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Report 1 Introduction and overview PDF Print E-mail
Written by Administrator   
Wednesday, 28 April 2010 00:00

1 Introduction and overview

Illicit drugs, predominantly Amphetamine Type Stimulants (ATS), cannabis, cocaine and heroin, now generate a substantial
international and domestic trade. There are substantial differences among the drugs in the distribution of production across
countries, but more similarity in the distribution of income across different levels of the trade and in the ways in which the
drugs are distributed.

For cocaine and heroin, production is concentrated in a tiny number of poor nations and the bulk of revenues, though not
of consumption, is generated by users in wealthy countries. Earnings have an odd shape; most of the money goes to a very
large number of low level retailers in wealthy countries while the fortunes are made by a small number of entrepreneurs, many
of whom come from the producing countries. Actual producers and refiners receive one or two percent of the total; almost
all the rest is payment for distribution labour. The industry is in general competitive, though some sectors in some countries
have small numbers of competing organizations.

The principal costs of the cocaine and heroin industries are associated with distribution rather than production; Table 1
provides approximate figures on the cost of cocaine at different points in the distribution system to the United States and
generates three observations, which are also true for heroin and for Western Europe:


These figures, which are indicative rather than precise, suggest three general propositions:
1. The cost of production, as opposed to distribution, is a trivial share of the final price. That statement holds true even if
one adds the cost of refining.
2. The vast majority of costs are accounted for by domestic distribution in the consumer country. Smuggling, which is the
principal transnational activity, accounts for a modest share but much more than production and refining.
3. Most of the domestic distribution revenues go to the lowest levels of the distribution system. If the retailer and lowest
level wholesaler each raise their purchase price by 75 percent, which until recently was a low estimate of the margin, they
account for two thirds of the final price. This is consistent with the enormous increase in price from the ounce level to retail
observed in Table 1. The high costs of distribution represent primarily the need to compensate low level dealers for the
risks of arrest or incarceration and, in some countries, of violence by other participants. This does not require that retailers
be at higher risk of detection and punishment compared to wholesalers and traffickers; it is just that the risk is distributed
over a much smaller quantity of drug at the retail level, as discussed below.

For marijuana the location and distribution of earnings are very different. Production occurs in most nations that also consume
and domestic producers account for most of the total. Only two developing countries, Mexico and Morocco, both in the
Middle Income category, are regarded as having a major role in supplying rich countries. A larger share of the total revenues
go to the producers, though there are no comprehensive data that would allow for a global estimate of the share going to
producers as opposed to traffickers and sellers. The international trade component is slight.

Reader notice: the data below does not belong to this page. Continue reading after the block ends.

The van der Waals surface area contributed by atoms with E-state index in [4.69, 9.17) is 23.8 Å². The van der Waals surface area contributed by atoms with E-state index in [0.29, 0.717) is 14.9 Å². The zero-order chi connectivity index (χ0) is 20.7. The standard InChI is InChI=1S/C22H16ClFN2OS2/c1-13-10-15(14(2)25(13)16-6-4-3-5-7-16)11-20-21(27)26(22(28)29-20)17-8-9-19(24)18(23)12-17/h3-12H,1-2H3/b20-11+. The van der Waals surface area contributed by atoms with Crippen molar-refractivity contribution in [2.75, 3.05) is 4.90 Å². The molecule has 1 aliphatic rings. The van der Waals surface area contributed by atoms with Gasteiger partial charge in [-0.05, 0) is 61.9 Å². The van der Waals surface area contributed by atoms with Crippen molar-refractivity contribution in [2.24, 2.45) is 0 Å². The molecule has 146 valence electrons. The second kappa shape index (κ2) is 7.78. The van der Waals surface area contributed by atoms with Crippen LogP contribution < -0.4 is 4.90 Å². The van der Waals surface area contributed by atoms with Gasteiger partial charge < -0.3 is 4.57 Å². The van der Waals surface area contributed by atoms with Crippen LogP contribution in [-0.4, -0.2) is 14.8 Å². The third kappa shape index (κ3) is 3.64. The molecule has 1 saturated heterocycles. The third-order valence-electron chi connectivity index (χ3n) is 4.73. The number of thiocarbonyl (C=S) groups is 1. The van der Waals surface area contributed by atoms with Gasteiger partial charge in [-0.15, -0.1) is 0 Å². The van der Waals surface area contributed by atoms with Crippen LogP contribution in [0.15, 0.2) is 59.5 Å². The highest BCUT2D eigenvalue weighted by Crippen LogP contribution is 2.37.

ATS, a diverse set of substances including amphetamines, ecstasy and methamphetamine, present yet another configuration. The
number of producing countries is more than the handful in the cocaine and heroin industries but much less than for cannabis.
While there is a large flow from production of methamphetamine in poor countries to consumers in rich countries, there is also a
flow of ecstasy the other way. As with cocaine and heroin, poor country producers receive a very small share of total revenues.

It is not difficult to explain why production of cocaine and heroin occurs primarily in poor countries and only a little harder
to understand why the accounting profits1 for those drugs are downstream or the higher share going to cannabis growers
in rich countries. Almost everything else about the trade presents a challenge, both descriptively and analytically. Why is
the production of cocaine and heroin concentrated in such a small number of poor countries? How are the different sectors
organized, in terms of enterprise size and internal structure? What is the relationship of drug trafficking and distribution to
other transnational and organized criminal activities? Why are the compensation for mid-level dealers in cannabis and ATS
so high, in face of apparently low risks of either arrest or violent victimization?

The next chapter discusses the location of production. Chapter 3 presents information about the smuggling sector, which
leads to chapter 4: on immigrants and drug distribution, since smuggling and immigration have been closely linked in many
countries. Chapter 5 describes the organization of the market at higher levels. Chapter 6 provides a summary description of
the large literature on retailing and chapter 7 gives concluding comments.

1 The distinction here is between true economic profits, which take account of opportunity costs, and a more common-language concept of profits
as revenues in excess of actual payments for labor, transportation, rental etc. In a very risky business, accounting profits may be high while true
economic profits are low or even negative, once risk compensation is included in costs. See Boyum (1992).

Last Updated on Wednesday, 05 January 2011 22:09

Our valuable member Administrator has been with us since Monday, 28 April 2008.

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